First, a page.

Back in July, 2010, I was about two months into writing The Lunch Tray and had been involved in school food reform activities here in Houston for about five months.
Due to the impending passage of the Healthy, Hunger-Free Kids Act of 2010, school food reform was frequently in the national news. In particular, there were many glowing reports about Michelle Obama’s various Let’s Move! school food reform initiatives, including “Chefs Move to Schools,” a campaign to encourage chefs to adopt their local schools for cooking demonstrations and nutrition advice, and a school food recipe contest for kids. Like everyone else, I applauded those efforts.
You can talk all you like about chefs moving to schools and sharing their expertise and that would be great, but we don’t have any place for those chefs to cook. And you can have kids developing recipes from scratch with dark green leafy vegetables and that’s wonderful, but where are these recipes going to be cooked if there is no kitchen?”
As I’ve written about before (most recently in a Houston Chronicle op-ed), here in Houston ISD we have one of the nation’s most advanced central kitchens for the preparation of school food: a state-of-the-art, $51 million facility that takes up 15-acres, with 95,000 square feet devoted to baking, “cook/chill” and cold food preparation, as well as football-field-sized freezer and dry storage areas. (But whether the kitchen’s capabilities are being used to their best advantage is another question entirely.)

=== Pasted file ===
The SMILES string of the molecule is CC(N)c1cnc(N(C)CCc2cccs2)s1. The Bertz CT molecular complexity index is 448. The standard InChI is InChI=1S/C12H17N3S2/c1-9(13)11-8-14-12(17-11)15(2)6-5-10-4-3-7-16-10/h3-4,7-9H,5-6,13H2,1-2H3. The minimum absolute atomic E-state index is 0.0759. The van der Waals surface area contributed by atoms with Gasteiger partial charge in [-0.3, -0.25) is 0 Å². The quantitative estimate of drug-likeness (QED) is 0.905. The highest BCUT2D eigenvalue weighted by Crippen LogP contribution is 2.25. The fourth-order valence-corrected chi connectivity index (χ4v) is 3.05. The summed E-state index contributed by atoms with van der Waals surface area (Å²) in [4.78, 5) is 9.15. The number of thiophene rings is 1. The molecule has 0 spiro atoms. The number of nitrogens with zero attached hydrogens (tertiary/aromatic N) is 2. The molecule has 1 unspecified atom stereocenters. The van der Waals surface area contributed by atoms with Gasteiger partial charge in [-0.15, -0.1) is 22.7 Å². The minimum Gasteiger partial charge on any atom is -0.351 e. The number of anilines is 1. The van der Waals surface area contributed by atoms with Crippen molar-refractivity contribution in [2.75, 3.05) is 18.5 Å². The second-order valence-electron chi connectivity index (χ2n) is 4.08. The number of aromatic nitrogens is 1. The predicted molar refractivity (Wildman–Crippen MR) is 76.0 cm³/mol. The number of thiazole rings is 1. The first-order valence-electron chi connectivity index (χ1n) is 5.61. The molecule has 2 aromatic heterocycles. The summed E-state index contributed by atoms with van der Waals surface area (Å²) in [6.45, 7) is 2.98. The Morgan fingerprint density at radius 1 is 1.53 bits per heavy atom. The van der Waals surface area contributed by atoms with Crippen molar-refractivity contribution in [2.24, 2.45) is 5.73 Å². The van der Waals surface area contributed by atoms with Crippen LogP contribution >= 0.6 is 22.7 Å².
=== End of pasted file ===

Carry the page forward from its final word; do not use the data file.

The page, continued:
So I confess I’d given little thought at the time to the fact that many schools around the country not only lack my district’s extraordinary resources, but literally have no place to do anything more than reheat frozen, processed foods.
I’m remembering all this now because Dana recently sent me a photo from one of San Francisco USD’s largest elementary schools. Take a look at the school’s “kitchen:”
If we ever want schools to prepare healthful, “scratch-cooked” school food, not only will schools need extra funding to buy the fresh, whole raw materials and hire the labor needed to prepare them, but there is also the very real issue of infrastructure. As a retired Air Force General from Mission Readiness mentioned in my interview with him last year:
Since 2009, Congress has appropriated $125 million for equipment upgrades. During that time period, there were more than $600 million in grant requests for this need.
Could there be a better illustration of that unfulfilled need than the picture above?
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